A farm is not complete without proper fencing to keep animals in or out of designated areas. In our case, the property had not been used as a homestead in a very long time. As a matter of fact, the house had set empty for over 3 years before we bought it. Not one stitch of fencing or garden space existed on the entire 25 acres.
METAL POSTS & WELDED WIRE
Last summer we focused on creating a large primary garden complete with fencing. Growing lots of produce required us to keep the animals out; namely our dogs, deer, free ranging ducks & chickens.
Having just moved in, it was a rushed job with metal stakes pounded into the ground by hand. By this I mean we used a heavy sledge hammer and not a post pounder. Due to safety and practicality issues this is not a method I would suggest. Tubular post pounders are inexpensive and functionally more friendly to tender fingers.
Welded wire fencing was installed to secure the perimeter of the large garden space. The resulting fence was sturdy, however after a year’s time the slack became very apparent. Using metal posts for the corners just wasn’t stable enough to keep everything in place. Eventually, this area will be augmented with treated timber corner posts and the fence will be tightened.
WOOD & METAL POSTS WITH WELDED WIRE
New gardens opened this year have boundaries designed as a direct result of the flaws in our first fence project. We decided to use cemented timber corner posts in combination with metal posts. The same welded wire was added to the this area with more focus on tension. The stretching was done by hand as the garden was small, therefore the fencing was easy to handle.
To complete the space a gate was made and installed by husband and son. The existing asparagus plot and newly opened ground creates a nice safe location for future perennials. Everything will now be secure enough that ducks and chickens can’t dig up what we plant.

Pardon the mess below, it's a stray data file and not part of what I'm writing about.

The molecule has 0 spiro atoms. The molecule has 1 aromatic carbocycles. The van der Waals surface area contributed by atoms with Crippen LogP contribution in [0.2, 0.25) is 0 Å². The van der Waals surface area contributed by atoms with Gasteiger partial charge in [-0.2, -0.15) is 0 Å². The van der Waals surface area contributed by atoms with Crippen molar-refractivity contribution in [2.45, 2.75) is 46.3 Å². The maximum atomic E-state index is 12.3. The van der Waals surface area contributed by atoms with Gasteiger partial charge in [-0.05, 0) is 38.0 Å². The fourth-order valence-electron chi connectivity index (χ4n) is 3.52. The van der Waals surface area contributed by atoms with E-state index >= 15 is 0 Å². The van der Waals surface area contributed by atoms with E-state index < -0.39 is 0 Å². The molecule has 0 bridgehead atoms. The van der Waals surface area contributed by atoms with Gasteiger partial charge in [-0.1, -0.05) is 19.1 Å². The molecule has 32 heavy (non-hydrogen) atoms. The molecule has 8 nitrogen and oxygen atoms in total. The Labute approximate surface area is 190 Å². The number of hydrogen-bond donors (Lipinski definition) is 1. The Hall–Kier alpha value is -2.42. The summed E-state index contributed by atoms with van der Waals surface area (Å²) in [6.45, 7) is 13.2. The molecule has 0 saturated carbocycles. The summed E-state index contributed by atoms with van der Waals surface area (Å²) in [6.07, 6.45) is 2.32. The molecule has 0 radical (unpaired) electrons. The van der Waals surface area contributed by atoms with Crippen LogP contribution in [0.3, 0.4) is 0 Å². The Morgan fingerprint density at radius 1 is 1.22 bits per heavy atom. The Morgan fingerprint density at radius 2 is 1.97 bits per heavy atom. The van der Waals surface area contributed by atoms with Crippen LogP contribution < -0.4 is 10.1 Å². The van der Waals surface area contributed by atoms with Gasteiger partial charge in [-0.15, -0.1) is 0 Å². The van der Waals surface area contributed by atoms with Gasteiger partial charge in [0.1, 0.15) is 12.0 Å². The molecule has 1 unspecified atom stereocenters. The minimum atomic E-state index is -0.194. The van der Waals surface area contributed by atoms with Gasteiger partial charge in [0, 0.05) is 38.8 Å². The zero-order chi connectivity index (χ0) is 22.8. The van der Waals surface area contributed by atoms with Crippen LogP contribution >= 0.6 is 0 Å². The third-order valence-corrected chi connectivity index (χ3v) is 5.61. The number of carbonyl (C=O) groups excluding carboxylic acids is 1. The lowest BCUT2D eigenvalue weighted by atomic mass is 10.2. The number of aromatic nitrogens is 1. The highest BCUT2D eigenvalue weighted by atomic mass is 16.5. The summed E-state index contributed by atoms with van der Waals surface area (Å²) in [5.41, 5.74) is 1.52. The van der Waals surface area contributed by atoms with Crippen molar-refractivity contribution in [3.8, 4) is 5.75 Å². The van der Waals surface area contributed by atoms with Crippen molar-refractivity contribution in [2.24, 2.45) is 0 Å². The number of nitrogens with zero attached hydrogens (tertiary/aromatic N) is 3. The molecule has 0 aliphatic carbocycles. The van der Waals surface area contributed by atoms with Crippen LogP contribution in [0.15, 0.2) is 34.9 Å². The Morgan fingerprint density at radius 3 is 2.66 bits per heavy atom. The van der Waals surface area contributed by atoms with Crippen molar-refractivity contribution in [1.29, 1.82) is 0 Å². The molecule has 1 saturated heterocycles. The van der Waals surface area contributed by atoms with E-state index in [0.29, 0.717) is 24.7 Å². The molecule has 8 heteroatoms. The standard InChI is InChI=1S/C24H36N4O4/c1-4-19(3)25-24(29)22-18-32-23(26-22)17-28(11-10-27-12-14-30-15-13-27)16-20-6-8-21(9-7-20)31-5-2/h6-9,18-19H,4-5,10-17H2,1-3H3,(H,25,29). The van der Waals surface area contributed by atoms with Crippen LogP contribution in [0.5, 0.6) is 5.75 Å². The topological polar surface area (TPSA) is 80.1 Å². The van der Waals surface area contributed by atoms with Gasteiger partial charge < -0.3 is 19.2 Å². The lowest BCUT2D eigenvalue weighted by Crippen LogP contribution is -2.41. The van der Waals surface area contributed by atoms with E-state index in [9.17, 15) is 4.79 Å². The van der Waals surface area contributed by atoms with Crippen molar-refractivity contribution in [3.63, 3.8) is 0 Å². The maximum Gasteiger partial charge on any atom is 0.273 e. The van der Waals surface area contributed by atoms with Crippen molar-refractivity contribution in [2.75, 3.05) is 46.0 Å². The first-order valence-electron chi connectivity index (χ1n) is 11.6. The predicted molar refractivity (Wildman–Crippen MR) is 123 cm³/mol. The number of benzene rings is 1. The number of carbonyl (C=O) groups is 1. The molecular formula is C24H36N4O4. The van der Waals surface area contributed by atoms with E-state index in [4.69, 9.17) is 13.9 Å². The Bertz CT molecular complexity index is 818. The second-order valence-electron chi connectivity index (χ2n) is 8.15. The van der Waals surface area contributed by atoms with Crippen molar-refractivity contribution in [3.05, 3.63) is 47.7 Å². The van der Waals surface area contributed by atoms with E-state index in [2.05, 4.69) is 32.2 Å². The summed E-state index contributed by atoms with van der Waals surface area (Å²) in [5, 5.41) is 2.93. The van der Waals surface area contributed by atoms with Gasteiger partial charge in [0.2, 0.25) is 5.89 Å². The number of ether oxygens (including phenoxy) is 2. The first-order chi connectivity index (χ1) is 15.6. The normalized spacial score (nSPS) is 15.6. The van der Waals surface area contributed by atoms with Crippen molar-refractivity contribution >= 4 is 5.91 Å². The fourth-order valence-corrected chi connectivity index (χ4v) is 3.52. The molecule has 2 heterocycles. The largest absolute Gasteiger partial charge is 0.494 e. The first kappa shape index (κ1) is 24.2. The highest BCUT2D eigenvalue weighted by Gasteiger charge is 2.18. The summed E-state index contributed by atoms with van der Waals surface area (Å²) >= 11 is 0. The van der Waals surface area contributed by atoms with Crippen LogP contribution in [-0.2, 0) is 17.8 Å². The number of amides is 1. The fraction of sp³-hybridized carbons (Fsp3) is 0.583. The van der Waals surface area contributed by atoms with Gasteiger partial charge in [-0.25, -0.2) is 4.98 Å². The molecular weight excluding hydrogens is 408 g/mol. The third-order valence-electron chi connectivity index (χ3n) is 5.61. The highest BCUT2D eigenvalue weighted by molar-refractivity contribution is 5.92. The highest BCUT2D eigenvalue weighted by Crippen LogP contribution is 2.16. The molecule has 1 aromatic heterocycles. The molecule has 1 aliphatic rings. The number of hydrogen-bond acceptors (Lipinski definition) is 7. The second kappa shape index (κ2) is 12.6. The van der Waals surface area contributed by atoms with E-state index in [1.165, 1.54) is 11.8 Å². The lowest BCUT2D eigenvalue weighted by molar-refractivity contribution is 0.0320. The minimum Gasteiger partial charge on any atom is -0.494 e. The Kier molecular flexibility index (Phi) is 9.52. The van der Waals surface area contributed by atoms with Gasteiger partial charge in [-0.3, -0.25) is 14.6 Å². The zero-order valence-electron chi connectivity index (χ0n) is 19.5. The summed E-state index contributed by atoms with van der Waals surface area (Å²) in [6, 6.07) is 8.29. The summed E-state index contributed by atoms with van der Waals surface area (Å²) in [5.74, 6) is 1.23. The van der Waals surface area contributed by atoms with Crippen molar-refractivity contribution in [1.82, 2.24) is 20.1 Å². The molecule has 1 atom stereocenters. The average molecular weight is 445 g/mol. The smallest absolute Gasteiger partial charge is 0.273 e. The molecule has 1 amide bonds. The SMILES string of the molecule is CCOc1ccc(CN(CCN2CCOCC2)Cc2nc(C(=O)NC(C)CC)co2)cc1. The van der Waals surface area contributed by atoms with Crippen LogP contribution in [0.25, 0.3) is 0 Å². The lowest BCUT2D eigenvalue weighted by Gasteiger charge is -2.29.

WOODEN POSTS & WELDED WIRE
Our final fence for spring 2017 was the corn garden, aka “my husband’s baby”. He went over and above on this garden in an effort to keep out deer. His final plan resulted in wooden posts cemented into the ground. In all honesty, I started feeling a bit jealous because the main garden fence was no where near this grand.
In this plot, a make shift fence stretcher was rigged up by using 2×4’s screwed together. By “sandwiching” the fencing, these boards were pulled with the 4-wheeler via a chain and wench. The main objective was to pull the welded wire fencing tight enough there would be very little slack.
Fencing staples were used to secure everything to the wooden posts. They held tightly and kept the fence-line true and looking crisp.
The garden space turned out great! Needless to say, my husband was over-the-moon happy with the results. It was a stark difference from the flaccid fencing found in the initial main garden we completed the year prior. Overall, the wooden posts are a bit of an overkill but long term it should hold up well.
Next year we plan on fencing yet another small garden space adjacent to the corn garden. For now it is planted with potatoes which the ducks and chickens haven’t bothered. With some soil amendments it will be a prime spot for future vines. Watermelon, cantaloupe, cucumbers or even pumpkins should do well in this location. I hope to keep these space hogs out of my main garden to make room for other vegetables.
As first-time homestead owners and complete novices at fencing, I think we did well. It seems like almost everything we do out here on the farm is a process. A long, sometimes frustrating process. We’ve learned a lot through our triumphs and our failures and there will certainly be many more.
For more on our adventures in first-time farm ownership visit Dirt On My Plate